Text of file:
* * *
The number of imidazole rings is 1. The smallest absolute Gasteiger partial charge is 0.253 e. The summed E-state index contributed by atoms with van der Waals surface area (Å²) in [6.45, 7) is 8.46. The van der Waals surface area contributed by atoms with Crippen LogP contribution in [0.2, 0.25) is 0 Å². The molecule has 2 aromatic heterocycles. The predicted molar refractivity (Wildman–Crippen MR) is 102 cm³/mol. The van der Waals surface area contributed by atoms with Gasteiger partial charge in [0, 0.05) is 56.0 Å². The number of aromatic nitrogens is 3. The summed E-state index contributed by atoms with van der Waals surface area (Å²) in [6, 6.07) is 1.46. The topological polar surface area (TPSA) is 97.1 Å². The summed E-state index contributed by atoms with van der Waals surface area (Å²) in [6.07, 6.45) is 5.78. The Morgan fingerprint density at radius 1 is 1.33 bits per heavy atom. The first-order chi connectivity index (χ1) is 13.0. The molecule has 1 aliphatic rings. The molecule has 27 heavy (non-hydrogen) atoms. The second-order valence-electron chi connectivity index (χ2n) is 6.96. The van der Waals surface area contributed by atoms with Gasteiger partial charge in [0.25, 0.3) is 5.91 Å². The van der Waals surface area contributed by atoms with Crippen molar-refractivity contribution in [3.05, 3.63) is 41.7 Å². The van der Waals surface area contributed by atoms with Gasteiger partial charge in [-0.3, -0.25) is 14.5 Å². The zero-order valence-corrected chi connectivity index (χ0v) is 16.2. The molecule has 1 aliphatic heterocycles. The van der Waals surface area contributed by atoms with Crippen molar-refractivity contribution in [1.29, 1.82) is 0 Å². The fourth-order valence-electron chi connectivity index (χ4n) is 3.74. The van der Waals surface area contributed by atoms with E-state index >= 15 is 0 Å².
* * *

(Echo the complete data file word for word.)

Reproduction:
The number of imidazole rings is 1. The smallest absolute Gasteiger partial charge is 0.253 e. The summed E-state index contributed by atoms with van der Waals surface area (Å²) in [6.45, 7) is 8.46. The van der Waals surface area contributed by atoms with Crippen LogP contribution in [0.2, 0.25) is 0 Å². The molecule has 2 aromatic heterocycles. The predicted molar refractivity (Wildman–Crippen MR) is 102 cm³/mol. The van der Waals surface area contributed by atoms with Gasteiger partial charge in [0, 0.05) is 56.0 Å². The number of aromatic nitrogens is 3. The summed E-state index contributed by atoms with van der Waals surface area (Å²) in [6, 6.07) is 1.46. The topological polar surface area (TPSA) is 97.1 Å². The summed E-state index contributed by atoms with van der Waals surface area (Å²) in [6.07, 6.45) is 5.78. The Morgan fingerprint density at radius 1 is 1.33 bits per heavy atom. The first-order chi connectivity index (χ1) is 13.0. The molecule has 1 aliphatic rings. The molecule has 27 heavy (non-hydrogen) atoms. The second-order valence-electron chi connectivity index (χ2n) is 6.96. The van der Waals surface area contributed by atoms with Gasteiger partial charge in [0.25, 0.3) is 5.91 Å². The van der Waals surface area contributed by atoms with Crippen molar-refractivity contribution in [3.05, 3.63) is 41.7 Å². The van der Waals surface area contributed by atoms with Gasteiger partial charge in [-0.3, -0.25) is 14.5 Å². The zero-order valence-corrected chi connectivity index (χ0v) is 16.2. The molecule has 1 aliphatic heterocycles. The van der Waals surface area contributed by atoms with Crippen molar-refractivity contribution in [1.29, 1.82) is 0 Å². The fourth-order valence-electron chi connectivity index (χ4n) is 3.74. The van der Waals surface area contributed by atoms with E-state index >= 15 is 0 Å².